Children’s Center for the Visually Impaired names new garden in memory of woman killed in senseless hate crime

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OVERLAND PARK, Kan. -- A woman killed in a senseless hate crime three years ago lives on through a scholarship fund in her name.

Victims of the Jewish Center shootings

Two children at the Children's Center for the Visually Impaired won $4,500 scholarships from the Terri LaManno Foundation. Terri worked as an occupational therapist at CCVI for eight years.

After her death in 2014, her family put together a scholarship fund to help families pay for the therapy for their visually impaired children.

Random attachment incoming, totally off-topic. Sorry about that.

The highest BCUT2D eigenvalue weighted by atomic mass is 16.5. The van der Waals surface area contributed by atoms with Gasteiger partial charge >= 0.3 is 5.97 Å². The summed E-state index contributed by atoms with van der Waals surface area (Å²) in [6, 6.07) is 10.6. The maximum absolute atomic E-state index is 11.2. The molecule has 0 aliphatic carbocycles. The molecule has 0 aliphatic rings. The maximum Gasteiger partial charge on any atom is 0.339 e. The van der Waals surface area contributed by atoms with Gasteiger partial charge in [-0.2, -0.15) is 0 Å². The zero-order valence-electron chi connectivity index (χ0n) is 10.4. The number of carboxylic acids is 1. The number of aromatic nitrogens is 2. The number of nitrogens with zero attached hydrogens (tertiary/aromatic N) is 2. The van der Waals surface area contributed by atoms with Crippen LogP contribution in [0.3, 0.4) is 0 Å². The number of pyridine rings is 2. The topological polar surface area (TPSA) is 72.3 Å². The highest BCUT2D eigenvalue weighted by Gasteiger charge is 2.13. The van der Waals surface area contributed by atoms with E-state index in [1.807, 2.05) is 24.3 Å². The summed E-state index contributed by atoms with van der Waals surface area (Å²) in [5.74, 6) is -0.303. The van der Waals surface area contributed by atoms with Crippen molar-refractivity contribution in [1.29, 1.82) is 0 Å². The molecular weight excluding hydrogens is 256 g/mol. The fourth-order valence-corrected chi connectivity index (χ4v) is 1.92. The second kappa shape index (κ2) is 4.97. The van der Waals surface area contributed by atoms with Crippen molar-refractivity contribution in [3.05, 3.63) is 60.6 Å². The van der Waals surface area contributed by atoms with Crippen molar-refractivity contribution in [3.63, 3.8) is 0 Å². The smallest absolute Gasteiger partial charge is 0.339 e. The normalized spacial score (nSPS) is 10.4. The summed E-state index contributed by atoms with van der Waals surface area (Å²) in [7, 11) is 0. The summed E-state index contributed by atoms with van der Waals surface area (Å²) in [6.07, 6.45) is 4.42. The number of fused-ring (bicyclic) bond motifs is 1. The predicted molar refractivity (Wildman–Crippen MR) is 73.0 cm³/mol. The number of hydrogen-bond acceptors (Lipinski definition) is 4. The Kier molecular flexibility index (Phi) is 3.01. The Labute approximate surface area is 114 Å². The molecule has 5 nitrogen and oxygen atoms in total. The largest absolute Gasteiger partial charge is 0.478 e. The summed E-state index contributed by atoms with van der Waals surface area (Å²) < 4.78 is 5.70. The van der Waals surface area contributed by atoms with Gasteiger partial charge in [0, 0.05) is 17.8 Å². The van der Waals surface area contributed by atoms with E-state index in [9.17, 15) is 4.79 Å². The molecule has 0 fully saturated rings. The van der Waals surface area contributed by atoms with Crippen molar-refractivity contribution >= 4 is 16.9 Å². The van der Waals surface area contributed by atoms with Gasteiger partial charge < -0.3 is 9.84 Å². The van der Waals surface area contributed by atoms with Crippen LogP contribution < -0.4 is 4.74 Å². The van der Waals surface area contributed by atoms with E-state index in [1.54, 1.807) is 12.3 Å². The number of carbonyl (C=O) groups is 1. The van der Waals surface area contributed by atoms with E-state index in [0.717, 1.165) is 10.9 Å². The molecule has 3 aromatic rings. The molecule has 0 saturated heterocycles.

CCVI on Monday also dedicated a new stroll path in their sensory garden to Terri as a way to thank her for all she's done for these children in both life and death.

"This was a surprise to me," her husband, Jim, said. "This garden. But the way that they have this set up, it's really for the kids. And it's really about the kids. It's not about Terri or me or our family, it's about her and what she would've enjoyed doing with her kids."

This is the third year the LaManno family has given out scholarships to the families of children with special needs.

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